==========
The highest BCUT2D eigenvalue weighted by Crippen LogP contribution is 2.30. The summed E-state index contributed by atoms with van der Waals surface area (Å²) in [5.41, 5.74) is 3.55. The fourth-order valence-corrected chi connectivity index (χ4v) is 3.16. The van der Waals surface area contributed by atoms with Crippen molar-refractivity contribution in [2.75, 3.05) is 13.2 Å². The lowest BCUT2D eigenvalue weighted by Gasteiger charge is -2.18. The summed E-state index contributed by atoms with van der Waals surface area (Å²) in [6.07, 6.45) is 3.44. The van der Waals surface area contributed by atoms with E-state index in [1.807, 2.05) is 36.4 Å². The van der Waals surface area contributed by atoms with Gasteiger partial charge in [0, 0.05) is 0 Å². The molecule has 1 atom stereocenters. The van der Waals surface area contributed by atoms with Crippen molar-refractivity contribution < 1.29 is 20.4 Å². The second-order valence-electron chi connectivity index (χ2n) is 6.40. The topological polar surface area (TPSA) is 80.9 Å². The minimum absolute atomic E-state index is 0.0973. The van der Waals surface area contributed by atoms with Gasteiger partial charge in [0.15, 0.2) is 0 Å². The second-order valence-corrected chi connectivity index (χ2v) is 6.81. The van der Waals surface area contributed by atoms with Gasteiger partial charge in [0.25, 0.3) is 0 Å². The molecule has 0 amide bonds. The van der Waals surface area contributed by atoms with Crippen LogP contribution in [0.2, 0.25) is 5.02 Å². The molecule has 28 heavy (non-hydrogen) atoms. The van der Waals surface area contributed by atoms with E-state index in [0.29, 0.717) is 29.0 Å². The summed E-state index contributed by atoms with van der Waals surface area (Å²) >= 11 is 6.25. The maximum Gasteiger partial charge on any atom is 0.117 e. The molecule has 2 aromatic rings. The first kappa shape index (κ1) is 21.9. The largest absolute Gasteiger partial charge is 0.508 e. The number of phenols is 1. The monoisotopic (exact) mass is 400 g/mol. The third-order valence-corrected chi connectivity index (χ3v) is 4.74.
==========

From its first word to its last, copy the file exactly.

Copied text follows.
The highest BCUT2D eigenvalue weighted by Crippen LogP contribution is 2.30. The summed E-state index contributed by atoms with van der Waals surface area (Å²) in [5.41, 5.74) is 3.55. The fourth-order valence-corrected chi connectivity index (χ4v) is 3.16. The van der Waals surface area contributed by atoms with Crippen molar-refractivity contribution in [2.75, 3.05) is 13.2 Å². The lowest BCUT2D eigenvalue weighted by Gasteiger charge is -2.18. The summed E-state index contributed by atoms with van der Waals surface area (Å²) in [6.07, 6.45) is 3.44. The van der Waals surface area contributed by atoms with E-state index in [1.807, 2.05) is 36.4 Å². The van der Waals surface area contributed by atoms with Gasteiger partial charge in [0, 0.05) is 0 Å². The molecule has 1 atom stereocenters. The van der Waals surface area contributed by atoms with Crippen molar-refractivity contribution < 1.29 is 20.4 Å². The second-order valence-electron chi connectivity index (χ2n) is 6.40. The topological polar surface area (TPSA) is 80.9 Å². The minimum absolute atomic E-state index is 0.0973. The van der Waals surface area contributed by atoms with Gasteiger partial charge in [0.15, 0.2) is 0 Å². The second-order valence-corrected chi connectivity index (χ2v) is 6.81. The van der Waals surface area contributed by atoms with Gasteiger partial charge in [0.25, 0.3) is 0 Å². The molecule has 0 amide bonds. The van der Waals surface area contributed by atoms with Crippen LogP contribution in [0.2, 0.25) is 5.02 Å². The molecule has 28 heavy (non-hydrogen) atoms. The van der Waals surface area contributed by atoms with E-state index in [0.29, 0.717) is 29.0 Å². The summed E-state index contributed by atoms with van der Waals surface area (Å²) >= 11 is 6.25. The maximum Gasteiger partial charge on any atom is 0.117 e. The molecule has 2 aromatic rings. The first kappa shape index (κ1) is 21.9. The largest absolute Gasteiger partial charge is 0.508 e. The number of phenols is 1. The monoisotopic (exact) mass is 400 g/mol. The third-order valence-corrected chi connectivity index (χ3v) is 4.74.